The first component of the initial consultation (in-office) is 1 ½ hours. During the in-office portion, Dr. Rigterink reviews your pet’s behavior history and medical records and observes your pet in the office (and by any video clips you provide). We may perform a physical exam if indicated. After the assessment is completed, Dr. Rigterink develops an individualized treatment plan suited to the needs of both pet and owner. The plan will include medical and behavioral recommendations. The behavioral plan includes a combination of (1) management strategies (2) behavior foundation exercises (3) mental enrichment activities (4) training tools (5) behavioral supplements and/or behavioral medication as needed. All the above are important components in every treatment plan. You will receive a comprehensive behavior visit summary that will outline the treatment plan for your pet. The second component included in the initial consultation process is a 15-minute video conference scheduled a few weeks after the in-office visit to answer any questions about the initial plan. Unlimited email follow-up is included for up to 3 months after the initial consultation. Anyone who will be working with your pet should try to attend the initial consultation (in person or video) except for young children because of the length of the consultation. It is important to remember that behavior treatment plans require your input and hard work to be successful. After the initial consultation, our office will communicate directly with your primary veterinarian and send them a copy of the visit summary to make sure they are informed of the plan.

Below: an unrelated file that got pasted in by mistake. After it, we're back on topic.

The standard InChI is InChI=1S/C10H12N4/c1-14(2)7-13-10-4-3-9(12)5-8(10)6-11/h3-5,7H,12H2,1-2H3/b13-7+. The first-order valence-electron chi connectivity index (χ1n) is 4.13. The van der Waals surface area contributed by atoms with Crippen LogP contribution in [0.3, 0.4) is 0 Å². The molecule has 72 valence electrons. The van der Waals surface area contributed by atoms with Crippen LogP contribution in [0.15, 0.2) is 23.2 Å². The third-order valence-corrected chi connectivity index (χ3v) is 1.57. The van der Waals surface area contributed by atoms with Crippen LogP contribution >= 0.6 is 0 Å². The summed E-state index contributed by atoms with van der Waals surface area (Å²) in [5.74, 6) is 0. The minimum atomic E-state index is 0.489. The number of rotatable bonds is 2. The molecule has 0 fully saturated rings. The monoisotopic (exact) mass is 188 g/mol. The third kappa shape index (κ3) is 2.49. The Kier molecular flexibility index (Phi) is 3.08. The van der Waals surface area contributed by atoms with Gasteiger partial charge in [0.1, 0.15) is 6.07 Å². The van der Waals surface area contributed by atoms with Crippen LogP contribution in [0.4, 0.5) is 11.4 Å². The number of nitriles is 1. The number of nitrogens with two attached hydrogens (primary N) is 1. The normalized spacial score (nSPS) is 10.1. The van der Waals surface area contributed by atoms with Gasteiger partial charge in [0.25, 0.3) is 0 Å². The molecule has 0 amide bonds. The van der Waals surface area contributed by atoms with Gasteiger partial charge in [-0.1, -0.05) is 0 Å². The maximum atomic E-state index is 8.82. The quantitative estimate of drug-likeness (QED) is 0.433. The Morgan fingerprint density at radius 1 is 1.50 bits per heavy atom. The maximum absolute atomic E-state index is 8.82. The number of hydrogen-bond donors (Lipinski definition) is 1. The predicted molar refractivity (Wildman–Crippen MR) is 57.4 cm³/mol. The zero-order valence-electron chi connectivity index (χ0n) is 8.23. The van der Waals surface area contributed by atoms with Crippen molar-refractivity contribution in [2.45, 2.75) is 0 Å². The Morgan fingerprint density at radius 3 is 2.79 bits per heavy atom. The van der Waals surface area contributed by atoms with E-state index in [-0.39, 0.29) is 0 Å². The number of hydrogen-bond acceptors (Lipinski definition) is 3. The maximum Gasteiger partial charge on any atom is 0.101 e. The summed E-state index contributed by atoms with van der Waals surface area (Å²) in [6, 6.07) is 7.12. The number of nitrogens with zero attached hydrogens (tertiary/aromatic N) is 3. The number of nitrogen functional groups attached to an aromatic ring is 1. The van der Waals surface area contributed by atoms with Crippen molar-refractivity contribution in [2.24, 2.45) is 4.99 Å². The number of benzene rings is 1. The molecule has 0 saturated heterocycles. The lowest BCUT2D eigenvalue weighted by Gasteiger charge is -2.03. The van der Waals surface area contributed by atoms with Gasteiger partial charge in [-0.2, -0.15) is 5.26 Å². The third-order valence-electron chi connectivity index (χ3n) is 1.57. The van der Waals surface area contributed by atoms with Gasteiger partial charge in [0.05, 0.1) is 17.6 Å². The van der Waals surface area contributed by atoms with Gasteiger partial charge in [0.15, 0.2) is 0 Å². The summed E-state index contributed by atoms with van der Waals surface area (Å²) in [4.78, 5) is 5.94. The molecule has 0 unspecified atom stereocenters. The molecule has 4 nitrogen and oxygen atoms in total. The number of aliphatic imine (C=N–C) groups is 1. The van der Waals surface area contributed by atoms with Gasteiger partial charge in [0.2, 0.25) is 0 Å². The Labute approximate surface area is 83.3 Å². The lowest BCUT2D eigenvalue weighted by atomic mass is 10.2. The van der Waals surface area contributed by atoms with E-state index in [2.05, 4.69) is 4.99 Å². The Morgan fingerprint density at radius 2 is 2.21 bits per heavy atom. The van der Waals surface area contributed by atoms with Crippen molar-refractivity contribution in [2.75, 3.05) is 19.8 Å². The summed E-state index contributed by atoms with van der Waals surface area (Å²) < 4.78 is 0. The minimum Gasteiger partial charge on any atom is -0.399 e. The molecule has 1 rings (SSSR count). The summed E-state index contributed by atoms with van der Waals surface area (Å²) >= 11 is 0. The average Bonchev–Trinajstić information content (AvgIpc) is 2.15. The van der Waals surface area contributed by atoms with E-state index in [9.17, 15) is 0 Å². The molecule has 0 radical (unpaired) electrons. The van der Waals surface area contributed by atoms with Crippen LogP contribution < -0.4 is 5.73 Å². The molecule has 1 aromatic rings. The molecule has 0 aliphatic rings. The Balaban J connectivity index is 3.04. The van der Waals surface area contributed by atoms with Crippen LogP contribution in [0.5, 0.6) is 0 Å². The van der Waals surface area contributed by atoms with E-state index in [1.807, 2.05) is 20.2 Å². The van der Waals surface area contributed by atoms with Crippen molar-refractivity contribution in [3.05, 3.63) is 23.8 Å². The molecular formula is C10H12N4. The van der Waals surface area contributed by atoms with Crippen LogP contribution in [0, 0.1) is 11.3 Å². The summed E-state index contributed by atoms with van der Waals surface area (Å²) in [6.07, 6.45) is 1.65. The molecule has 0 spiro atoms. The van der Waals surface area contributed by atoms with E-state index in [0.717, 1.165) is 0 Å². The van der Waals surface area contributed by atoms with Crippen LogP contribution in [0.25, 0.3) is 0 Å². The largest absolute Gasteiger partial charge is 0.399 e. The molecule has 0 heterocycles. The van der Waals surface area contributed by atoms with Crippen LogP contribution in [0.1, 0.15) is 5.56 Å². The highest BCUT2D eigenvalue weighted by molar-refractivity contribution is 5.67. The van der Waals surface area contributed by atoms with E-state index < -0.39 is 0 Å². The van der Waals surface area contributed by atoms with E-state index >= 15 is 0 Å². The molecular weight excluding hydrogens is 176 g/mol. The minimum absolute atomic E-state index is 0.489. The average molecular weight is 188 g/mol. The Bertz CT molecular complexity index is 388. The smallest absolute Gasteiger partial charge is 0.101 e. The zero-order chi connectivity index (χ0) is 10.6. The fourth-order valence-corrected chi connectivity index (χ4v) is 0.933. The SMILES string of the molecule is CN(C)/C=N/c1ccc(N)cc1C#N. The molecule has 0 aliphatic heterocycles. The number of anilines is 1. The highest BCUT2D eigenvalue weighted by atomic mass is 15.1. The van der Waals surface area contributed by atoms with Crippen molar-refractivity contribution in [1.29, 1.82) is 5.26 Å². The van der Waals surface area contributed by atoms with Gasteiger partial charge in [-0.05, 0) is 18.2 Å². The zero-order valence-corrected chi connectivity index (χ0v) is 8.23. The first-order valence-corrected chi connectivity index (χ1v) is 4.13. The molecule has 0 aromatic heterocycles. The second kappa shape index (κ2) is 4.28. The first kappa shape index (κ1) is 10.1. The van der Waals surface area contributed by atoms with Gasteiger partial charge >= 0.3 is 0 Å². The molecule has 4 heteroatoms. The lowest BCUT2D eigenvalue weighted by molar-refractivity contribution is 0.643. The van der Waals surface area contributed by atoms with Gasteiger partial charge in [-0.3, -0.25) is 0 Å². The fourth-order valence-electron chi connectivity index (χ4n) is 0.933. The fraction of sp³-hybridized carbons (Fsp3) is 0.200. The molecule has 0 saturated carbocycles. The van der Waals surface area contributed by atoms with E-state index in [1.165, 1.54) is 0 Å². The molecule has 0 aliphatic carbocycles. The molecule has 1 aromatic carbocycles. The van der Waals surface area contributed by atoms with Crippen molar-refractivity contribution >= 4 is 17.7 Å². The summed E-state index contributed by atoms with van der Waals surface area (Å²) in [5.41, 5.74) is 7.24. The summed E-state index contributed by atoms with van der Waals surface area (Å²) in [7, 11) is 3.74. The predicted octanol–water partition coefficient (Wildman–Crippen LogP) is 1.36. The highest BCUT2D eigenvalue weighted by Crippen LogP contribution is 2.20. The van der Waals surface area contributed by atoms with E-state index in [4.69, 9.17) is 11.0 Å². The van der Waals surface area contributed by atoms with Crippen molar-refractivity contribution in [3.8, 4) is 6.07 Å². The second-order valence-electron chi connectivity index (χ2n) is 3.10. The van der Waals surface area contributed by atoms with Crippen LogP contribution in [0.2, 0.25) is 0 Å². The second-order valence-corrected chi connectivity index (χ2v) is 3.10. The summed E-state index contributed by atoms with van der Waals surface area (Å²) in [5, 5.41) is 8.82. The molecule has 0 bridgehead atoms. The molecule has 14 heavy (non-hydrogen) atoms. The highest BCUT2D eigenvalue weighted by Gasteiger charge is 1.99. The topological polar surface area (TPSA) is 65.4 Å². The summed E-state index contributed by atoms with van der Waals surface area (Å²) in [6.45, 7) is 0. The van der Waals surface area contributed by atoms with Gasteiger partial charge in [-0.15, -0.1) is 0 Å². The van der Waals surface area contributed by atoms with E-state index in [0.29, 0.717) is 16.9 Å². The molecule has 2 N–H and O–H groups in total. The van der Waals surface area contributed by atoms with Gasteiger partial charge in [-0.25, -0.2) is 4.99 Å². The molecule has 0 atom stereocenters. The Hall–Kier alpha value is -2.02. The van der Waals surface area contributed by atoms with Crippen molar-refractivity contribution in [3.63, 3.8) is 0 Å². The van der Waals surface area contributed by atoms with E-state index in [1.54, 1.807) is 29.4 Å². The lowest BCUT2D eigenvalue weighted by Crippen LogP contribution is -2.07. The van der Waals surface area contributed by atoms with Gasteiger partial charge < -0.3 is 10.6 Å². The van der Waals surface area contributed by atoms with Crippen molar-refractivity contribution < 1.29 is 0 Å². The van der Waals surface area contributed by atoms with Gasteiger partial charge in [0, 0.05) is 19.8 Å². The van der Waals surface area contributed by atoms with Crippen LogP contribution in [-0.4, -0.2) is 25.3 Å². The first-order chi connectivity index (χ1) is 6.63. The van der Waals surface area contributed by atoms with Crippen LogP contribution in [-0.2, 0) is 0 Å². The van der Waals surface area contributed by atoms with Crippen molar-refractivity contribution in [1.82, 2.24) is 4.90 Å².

What treatments are used?

Veterinary behaviorists use the science of learning theory to help clients improve their pet’s behavior. Our methods are non-confrontational, humane, and designed to decrease household stress while improving the human-animal bond.

How much time per day will I need to spend training my dog after the consultation?
Most behavior modification exercises can be done throughout the day while you are interacting with your pet.
What is the prognosis of a behavior problem?

The outcome or prognosis for an individual pet is impacted by many factors. Underlying medical conditions, the number and severity of behavioral concerns, and the dynamics of the people in the household can impact the success of treatment. Most families seeking help are committed to following the treatment plan and see improvements in the intensity and frequency of their pet’s behavioral issues.